by Lisa Tome
The miniature town is in place, the duct tape road has been laid, and the pedal cars have been shined up and are ready for their drivers.
The one thing missing at this year's Safetyville is Scott Adams.
Adams, now Cecil's Sheriff, has spent his summers working at Safetyville for the past two decades. His new position won't allow him to help oversee the program this year, but he may check in for old time's sake.
This year, Sgt. Todd Creek, Cpl. Mark Messner, DFC Stavros Plagianakos, and DFC Derek Minker will lead Safetyville with the help from teen volunteers. Many of the teen volunteers attended Safetyville as children.
The Safetyville program, for children ages 4-5, is a longstanding summer tradition in the county. It is a partnership between the Cecil Sheriff's Office and Cecil County Parks and Recreation in cooperation with the school system.
Safetyville teaches children the role of police in the community, stranger danger, gun safety, bike safety, poisons/household safety, water, electric, and fire safety, as well as pedestrian and motorist safety. Children also learn to dial 911.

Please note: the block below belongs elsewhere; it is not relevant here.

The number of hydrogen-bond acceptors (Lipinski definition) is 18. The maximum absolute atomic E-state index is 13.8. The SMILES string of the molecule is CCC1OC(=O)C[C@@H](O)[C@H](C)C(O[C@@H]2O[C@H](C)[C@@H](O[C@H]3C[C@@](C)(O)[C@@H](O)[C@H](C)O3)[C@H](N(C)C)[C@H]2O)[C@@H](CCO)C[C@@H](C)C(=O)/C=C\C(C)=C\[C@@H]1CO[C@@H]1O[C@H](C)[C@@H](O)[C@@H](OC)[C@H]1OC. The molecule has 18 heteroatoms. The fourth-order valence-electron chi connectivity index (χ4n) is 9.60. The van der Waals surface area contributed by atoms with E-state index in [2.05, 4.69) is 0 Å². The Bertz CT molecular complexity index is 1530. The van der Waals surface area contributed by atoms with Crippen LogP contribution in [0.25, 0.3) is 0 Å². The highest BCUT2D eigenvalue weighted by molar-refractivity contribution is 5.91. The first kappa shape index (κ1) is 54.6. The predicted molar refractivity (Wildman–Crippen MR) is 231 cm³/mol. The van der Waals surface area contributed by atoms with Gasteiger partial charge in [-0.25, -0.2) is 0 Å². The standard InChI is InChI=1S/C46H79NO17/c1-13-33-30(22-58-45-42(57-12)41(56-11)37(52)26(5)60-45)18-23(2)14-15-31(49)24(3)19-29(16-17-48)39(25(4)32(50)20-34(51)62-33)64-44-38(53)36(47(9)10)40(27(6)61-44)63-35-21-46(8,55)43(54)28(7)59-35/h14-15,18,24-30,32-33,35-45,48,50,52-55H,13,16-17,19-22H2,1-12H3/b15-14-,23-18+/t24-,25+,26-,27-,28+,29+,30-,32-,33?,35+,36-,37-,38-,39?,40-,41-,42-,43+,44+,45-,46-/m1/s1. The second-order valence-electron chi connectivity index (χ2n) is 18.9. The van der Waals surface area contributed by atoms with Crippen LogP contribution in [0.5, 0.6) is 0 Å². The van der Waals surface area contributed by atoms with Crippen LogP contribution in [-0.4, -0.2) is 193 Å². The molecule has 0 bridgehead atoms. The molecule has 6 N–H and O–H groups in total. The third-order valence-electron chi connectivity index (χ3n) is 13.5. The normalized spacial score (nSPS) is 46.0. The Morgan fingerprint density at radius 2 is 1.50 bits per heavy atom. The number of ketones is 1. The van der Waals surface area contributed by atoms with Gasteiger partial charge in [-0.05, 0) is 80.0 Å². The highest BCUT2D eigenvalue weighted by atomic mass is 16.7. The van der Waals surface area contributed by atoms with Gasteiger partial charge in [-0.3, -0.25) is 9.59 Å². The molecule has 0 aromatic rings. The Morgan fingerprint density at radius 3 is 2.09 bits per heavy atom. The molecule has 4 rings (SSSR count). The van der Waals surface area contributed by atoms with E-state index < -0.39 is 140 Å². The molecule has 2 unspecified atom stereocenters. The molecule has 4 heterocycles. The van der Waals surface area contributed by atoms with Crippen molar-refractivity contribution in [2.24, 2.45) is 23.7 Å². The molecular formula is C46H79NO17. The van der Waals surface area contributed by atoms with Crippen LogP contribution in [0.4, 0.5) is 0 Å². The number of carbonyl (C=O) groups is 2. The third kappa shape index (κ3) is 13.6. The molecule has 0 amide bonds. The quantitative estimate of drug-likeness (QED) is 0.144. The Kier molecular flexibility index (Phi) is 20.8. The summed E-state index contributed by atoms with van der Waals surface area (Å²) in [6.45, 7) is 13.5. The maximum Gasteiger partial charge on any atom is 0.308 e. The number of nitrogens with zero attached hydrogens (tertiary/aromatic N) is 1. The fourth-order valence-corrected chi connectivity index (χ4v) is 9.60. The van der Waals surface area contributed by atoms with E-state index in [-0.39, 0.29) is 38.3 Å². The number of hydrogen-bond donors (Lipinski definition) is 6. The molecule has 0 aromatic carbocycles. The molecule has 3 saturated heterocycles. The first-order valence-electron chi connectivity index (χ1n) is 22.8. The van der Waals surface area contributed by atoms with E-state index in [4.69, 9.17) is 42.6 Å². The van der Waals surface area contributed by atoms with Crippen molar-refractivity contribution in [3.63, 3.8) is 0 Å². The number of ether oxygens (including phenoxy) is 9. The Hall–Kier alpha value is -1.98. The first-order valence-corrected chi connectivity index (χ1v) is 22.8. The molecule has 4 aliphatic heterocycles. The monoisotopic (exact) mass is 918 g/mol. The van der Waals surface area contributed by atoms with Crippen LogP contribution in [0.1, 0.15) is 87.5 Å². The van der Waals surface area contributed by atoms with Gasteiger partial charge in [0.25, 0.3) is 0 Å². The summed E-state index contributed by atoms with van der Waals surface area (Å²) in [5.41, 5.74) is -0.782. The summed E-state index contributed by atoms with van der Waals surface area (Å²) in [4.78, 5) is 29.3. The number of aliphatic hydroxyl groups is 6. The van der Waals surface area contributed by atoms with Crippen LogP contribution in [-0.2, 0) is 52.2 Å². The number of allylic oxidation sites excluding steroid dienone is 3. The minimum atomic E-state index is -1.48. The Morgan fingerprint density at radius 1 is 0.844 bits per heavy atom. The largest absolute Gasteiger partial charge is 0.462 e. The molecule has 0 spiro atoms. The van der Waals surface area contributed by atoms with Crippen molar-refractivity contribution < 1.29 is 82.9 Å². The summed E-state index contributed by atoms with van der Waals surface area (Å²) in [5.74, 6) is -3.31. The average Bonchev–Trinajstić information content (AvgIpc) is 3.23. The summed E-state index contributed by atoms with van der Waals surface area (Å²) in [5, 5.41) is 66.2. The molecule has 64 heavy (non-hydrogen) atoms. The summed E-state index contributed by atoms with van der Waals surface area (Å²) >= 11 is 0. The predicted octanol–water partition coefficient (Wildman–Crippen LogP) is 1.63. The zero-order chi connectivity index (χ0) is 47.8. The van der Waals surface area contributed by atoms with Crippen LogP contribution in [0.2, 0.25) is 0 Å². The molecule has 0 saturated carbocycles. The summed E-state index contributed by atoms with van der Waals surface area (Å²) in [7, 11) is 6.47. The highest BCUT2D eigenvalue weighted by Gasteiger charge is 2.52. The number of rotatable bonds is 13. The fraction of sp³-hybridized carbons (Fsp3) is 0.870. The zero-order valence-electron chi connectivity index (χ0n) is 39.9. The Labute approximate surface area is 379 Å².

One of the highlights is held two days before the program wraps up. Community helpers bring their vehicles to Safetyville and children learn about different jobs and the vehicles driven by the community helpers.
Two daily sessions are currently underway at Rising Sun High School. That program runs June 22 through July 2. There is still space for 10 more children at Rising Sun.
There is still time to register your child for Safetyville at Thomson Estates Elementary. That program runs from July 13-23. Cost is $42 per child. You may register at the Cecil Parks and Recreation website. There is space for about 30 children in that program.
"The joy of seeing the kids' faces is the biggest reward for us. We are keeping them safe for life," said Cpl. Mark Messner, who has worked a Safetyville for a decade. He said that the support of the various agencies to keep deputies involved in this program has been "outstanding". He also said that Safetyville allows deputies to build a relationship with children starting at a young age.
"I like that we get a chance to do this," said DFC Plagianakos. "It's nice to work with small kids. They actually listen."
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